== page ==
Hobbiests are not buying Delphi for its cross-platform benefits because all the tools and libraries needed have FOSS licenses.

 

But TMS has this thing called WebCore and you can build web apps in Delphi with it. In fact, you can even use Visual Studio Code, which is free, instead of the Dephi IDE.

 

They just made all of their FNC components so you can add them to VSC, quadrupling the number of components available for WebCore apps.

 

And they're preparing an update to their "wrapper" technology (Miletus) that's like Electron and lets you take a web app and turn it into a native app. The next version will support more platforms than Delphi, including Raspberry Pi's. 

 

I have an ALL-ACCESS license from TMS and the annual cost to renew it is less than half of my Delphi Enterprise license. It doesn't automatically increase by 4% annually, and it buys me a collection of tools that offer far more flexibility and relevance in today's market. They're also not afraid to add valueable things to the language that WebCore supports (Object Pascal) that people have been asking for in Delphi for ages.

 

They're constantly adding more and more cool things to their platform; it's enough to make your head spin. 

 

Meanwhile, this latest Delphi release had nothing new that I need in it. It doesn't even fix the Refactoring bugs introduced in the last couple of 10.4 releases. They still charged 4% more for it again; but to me, it failed to deliver even 4% more value over 10.4.2.

 

If I look at what has happened with Delphi over the past 12 months, and at what WebCore has done, there's no comparison. WebCore is moving faster in directions that the market is embracing, while Delphi is simply providing support for the latest version of Windows, hoping to justify its existence for Corporate IT Depts who need to decide whether to write a check to keep the maintenance releases coming or not while all of their new development is being done with other tools.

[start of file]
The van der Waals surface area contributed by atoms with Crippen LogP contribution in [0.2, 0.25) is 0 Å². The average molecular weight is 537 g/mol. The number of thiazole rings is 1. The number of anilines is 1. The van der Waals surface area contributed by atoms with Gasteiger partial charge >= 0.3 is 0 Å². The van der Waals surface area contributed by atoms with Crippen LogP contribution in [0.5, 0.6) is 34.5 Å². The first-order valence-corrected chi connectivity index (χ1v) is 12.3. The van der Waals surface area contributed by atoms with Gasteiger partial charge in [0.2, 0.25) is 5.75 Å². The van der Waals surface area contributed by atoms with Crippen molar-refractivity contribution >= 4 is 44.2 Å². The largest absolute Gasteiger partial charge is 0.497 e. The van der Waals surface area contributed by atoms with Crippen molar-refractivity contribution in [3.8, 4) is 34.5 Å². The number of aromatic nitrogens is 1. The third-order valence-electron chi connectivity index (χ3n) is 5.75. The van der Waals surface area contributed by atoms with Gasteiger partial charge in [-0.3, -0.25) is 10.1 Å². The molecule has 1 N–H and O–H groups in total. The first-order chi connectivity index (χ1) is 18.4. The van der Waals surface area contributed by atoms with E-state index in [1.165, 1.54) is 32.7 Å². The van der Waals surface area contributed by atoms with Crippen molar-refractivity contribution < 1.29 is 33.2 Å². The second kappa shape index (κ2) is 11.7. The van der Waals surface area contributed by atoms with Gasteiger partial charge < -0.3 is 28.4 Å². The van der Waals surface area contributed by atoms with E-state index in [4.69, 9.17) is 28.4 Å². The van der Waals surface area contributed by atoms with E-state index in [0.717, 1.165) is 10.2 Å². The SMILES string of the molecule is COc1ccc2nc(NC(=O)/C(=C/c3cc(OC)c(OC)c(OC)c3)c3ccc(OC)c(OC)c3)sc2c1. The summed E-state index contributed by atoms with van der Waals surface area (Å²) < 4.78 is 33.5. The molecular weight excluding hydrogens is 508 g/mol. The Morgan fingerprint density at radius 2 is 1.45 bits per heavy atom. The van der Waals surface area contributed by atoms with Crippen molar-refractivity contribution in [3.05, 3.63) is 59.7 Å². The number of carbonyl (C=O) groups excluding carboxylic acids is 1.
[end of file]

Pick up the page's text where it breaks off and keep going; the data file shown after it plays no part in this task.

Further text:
And here we are debating on whether this huge billion-dollar corporation can afford to give a comp license (that doesn't cost them a penny) to a guy who has contributed more value to the Delphi community than most of the new features and bugs they ship with every update they put out. Same debate, different year. I think the problem is that most Corporations are very slow to move new Delphi releases into production, so they don't miss delays in updates for big component libs and things like what Andreus does because they do make it out sooner or later anyway. I think Embt is really only interested in Corporations because they just keep renewing their licenses and don't do much otherwise. They don't care about language features, only whether it supports the latest Microsoft Windows needs.

 

Edited by David Schwartz
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Delphi is best for native Windows development. IMHO way prettier, faster and and easier code than anything C++&Qt. I fail to understand why they never made the VCL truly cross platform (as far as possible). I do hope they are finally looking into HTML-lite type of controls for applications that want a more modern bling bling interface while still remaining relatively light. I believe a partnership with Sciter would be wise. That owner is a smart guy and looking for investors . But seems Delphi improvements and additions are very minor indeed and very unwilling to create a new fresh customer base. Very belated hi-dpi ide support? 10 years ago that would be worth mentioning.. Something Lazarus already had working quite well. I hope they implemented it practically. MS did have its part too in trying to kill it. MS offerings for native GUI design are a mess, way over-engineered and joke at the same time so Delphi still could win some people over if it hurry's.